Sony Alpha a57 DSLR: Does it crush the Canon EOS 60D?

The a57 can shoot much faster than my EOS 60D: 10 fps. vs. 5.3 fps. Ouch, that's a big difference. Should I dump the 60D in favor of the a57?

a57 vs. 60D

a57 vs. 60D

The new Sony Alpha a57 DSLR lands next month. How does it compare to the Canon EOS 60D, and – most importantly – which is the better camera?

I’m a multi-generational Canon guy. You know how that works; your grandfather passes down lenses, a TL1 , an old camera bag, and then your father teaches you the ropes on an AE-1. Lickity split, I’m a Canon guy. It could’ve just as easily been Nikon. Likely I’d be happily snapping away, adjusting stuff in Lightroom and endlessly cutting in Premiere Pro.

a57 vs. 60D
Canon EOS 60D with Rode Videomic Pro: Ready for some run 'n gun.

Historically it’s always been Nikon vs. Canon.

Sony is trying to change that. I like their approach. Rather than play by the existing DSLR rules, the new Sony Alpha a57 seeks to change the game. The new model hits stores next month for $799 with 18-55mm kit lens (Sony has a preorder page now up). It’s not a DSLR in the conventional sense. There is no optical viewfinder. Instead, Sony uses an impressive sounding electronic version. Couple that with mirrorless action (“translucent mirror technology”), and you have an interesting alternative to the conventional models out there such as the T3i, 60D, and Nikon’s D5100.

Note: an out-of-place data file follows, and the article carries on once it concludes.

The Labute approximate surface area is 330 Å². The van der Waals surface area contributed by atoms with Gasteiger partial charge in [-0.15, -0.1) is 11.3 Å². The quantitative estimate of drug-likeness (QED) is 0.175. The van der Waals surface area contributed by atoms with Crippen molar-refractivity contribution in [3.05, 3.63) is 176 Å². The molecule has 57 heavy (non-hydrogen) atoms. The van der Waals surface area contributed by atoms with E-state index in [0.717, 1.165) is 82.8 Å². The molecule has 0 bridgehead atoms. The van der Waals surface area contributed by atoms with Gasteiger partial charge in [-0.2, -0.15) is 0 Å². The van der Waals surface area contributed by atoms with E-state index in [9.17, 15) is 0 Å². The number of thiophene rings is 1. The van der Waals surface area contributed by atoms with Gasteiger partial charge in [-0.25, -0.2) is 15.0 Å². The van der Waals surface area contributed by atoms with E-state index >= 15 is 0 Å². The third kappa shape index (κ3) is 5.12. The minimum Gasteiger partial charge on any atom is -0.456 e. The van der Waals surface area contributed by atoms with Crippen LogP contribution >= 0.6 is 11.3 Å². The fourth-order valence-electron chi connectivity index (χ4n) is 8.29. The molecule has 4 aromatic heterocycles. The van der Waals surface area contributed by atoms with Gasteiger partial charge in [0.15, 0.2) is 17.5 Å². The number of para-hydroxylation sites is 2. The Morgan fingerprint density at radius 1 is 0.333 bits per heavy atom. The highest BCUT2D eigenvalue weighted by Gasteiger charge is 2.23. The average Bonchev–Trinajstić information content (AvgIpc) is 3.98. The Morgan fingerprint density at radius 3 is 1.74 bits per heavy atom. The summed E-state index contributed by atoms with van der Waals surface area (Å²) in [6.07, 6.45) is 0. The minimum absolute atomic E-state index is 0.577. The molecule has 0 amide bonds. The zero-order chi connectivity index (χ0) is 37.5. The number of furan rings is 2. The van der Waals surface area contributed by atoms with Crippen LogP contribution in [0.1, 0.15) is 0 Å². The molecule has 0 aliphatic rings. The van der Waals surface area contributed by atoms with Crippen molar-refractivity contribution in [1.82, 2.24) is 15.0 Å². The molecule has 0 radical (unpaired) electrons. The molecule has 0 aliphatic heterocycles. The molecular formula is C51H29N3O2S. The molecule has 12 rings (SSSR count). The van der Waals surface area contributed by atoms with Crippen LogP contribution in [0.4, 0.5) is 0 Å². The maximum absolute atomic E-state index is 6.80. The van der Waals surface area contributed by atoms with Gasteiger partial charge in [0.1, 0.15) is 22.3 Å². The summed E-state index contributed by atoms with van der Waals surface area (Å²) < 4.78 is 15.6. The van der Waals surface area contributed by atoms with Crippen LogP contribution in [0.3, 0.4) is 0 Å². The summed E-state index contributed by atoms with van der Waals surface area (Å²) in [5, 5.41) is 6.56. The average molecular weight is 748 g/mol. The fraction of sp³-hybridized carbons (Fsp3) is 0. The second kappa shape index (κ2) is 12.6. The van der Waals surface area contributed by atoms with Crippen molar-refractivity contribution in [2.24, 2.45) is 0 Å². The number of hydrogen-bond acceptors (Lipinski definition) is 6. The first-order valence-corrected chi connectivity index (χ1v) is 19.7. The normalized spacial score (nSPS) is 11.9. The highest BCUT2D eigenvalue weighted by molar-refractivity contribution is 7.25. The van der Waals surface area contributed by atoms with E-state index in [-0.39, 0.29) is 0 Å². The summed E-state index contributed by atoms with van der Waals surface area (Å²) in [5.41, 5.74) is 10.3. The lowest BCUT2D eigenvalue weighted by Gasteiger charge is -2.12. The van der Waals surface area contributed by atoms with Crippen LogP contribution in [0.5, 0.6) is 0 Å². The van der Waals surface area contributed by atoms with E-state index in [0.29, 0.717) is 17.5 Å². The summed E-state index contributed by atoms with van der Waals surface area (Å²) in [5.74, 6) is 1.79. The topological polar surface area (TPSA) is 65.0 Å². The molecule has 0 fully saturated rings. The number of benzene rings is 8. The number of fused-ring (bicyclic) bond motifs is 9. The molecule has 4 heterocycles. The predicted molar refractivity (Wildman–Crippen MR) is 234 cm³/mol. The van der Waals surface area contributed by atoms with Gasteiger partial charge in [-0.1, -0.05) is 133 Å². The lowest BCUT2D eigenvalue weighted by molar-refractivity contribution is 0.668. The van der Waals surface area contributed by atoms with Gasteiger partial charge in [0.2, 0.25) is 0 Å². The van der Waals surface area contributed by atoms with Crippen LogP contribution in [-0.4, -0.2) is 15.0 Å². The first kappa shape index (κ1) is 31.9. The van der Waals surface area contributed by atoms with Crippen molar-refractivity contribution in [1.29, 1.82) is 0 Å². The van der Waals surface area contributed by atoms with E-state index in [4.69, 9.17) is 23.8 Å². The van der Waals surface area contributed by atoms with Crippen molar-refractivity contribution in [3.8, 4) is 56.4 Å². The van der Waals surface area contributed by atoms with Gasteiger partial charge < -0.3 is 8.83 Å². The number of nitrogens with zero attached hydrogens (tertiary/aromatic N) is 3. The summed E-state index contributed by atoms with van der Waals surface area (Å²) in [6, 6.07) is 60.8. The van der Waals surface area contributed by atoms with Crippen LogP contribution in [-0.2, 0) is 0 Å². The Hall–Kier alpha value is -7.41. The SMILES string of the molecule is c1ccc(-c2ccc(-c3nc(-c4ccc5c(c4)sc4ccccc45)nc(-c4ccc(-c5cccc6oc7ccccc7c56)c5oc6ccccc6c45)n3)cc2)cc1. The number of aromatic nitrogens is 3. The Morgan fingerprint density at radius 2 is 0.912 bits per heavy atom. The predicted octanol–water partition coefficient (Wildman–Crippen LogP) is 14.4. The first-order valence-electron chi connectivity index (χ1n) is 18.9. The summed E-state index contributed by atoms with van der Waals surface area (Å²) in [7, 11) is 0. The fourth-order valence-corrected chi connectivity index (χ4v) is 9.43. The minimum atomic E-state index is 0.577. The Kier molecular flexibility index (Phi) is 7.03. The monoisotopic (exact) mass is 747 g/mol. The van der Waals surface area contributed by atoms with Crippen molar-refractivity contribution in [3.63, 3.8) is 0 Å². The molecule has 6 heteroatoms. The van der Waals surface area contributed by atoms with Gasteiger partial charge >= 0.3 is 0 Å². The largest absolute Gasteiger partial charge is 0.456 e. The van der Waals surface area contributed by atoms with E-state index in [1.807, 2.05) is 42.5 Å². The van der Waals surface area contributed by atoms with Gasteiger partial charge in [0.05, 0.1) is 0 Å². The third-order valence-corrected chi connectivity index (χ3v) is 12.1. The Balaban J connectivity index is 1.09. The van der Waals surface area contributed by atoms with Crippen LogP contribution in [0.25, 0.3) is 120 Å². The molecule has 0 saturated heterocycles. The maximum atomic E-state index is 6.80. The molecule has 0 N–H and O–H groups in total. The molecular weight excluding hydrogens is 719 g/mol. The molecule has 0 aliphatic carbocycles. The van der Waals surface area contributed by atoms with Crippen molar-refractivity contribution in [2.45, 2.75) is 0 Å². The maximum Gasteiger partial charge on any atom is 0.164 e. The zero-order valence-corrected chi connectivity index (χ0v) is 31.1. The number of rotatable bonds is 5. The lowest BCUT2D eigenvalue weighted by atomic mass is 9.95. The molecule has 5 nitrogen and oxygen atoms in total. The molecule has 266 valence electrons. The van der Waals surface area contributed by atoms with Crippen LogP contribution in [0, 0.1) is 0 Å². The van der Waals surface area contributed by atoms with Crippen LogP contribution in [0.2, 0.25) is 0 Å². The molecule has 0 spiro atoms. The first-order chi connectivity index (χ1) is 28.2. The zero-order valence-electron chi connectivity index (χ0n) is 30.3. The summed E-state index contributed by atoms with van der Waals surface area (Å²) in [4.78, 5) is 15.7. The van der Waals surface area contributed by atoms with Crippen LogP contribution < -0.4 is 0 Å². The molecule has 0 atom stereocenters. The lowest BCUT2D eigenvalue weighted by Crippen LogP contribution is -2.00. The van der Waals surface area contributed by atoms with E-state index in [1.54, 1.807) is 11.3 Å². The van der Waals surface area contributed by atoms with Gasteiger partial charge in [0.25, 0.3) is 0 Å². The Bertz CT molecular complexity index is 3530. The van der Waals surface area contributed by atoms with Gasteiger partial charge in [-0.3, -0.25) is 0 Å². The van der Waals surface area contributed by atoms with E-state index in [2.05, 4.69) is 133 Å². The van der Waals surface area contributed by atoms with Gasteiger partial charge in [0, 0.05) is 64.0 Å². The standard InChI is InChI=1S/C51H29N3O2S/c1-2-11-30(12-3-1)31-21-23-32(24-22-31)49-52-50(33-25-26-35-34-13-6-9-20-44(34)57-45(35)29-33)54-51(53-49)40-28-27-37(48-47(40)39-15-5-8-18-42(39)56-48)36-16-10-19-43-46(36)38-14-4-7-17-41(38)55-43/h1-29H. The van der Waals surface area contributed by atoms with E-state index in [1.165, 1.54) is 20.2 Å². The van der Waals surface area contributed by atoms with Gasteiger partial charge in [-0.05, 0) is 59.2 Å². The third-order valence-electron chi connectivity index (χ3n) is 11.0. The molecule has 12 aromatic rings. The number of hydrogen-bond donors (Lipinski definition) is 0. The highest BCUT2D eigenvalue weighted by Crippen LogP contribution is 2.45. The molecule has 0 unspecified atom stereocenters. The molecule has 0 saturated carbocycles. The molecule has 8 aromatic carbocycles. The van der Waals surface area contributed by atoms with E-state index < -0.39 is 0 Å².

There’s a few things that immediately grab my attention with the a57.


The a57 can shoot much faster than my EOS 60D: 10 fps. vs. 5.3 fps. Ouch, that’s a big difference. If you’re into sports photography or have mere seconds to capture a subject, then the Sony could give you a leg up.

Low light

The a57 performs better in low light. I often shoot at events – film festivals, foodie events, inside theaters – where light is sparse. Flashes to me are the enemy; almost more so than complete darkness. I don’t like the artificial look they typically create, and carrying extra gear is a pain. The a57 tempts with its impressive (at least by the specs) ISO limit of 16,000. Holy smokes. 60D maxes out at 6,400. Until the in-depth tests come out, however, we won’t know for sure what kind of quality we can expect from the a57. On paper, though, this is a win for Sony over Canon.

Auto focus in video mode

The a57 has an intriguing auto-focus mode that enables the camera to lock on a subject. This is a new feature we’re seeing more often in DSLRs (Nikon D3100). In the past, the lack of auto-focus in video mode was perhaps one of the main reasons why video camcorders were the preferred choice for shooting non-film based projects (where you don’t have the benefit of stopping and pulling focus, and editing in post). Also, with 15-point AF the a57 beats the 60D’s 9-point system.

Other things I like are the video-specific video light Sony is making available as an accessory (I believe for around $170). Also,like the 60D, the LCD articulates, which is tremendously handy for those moments when you feel the need to go Tarantino framing your next shot.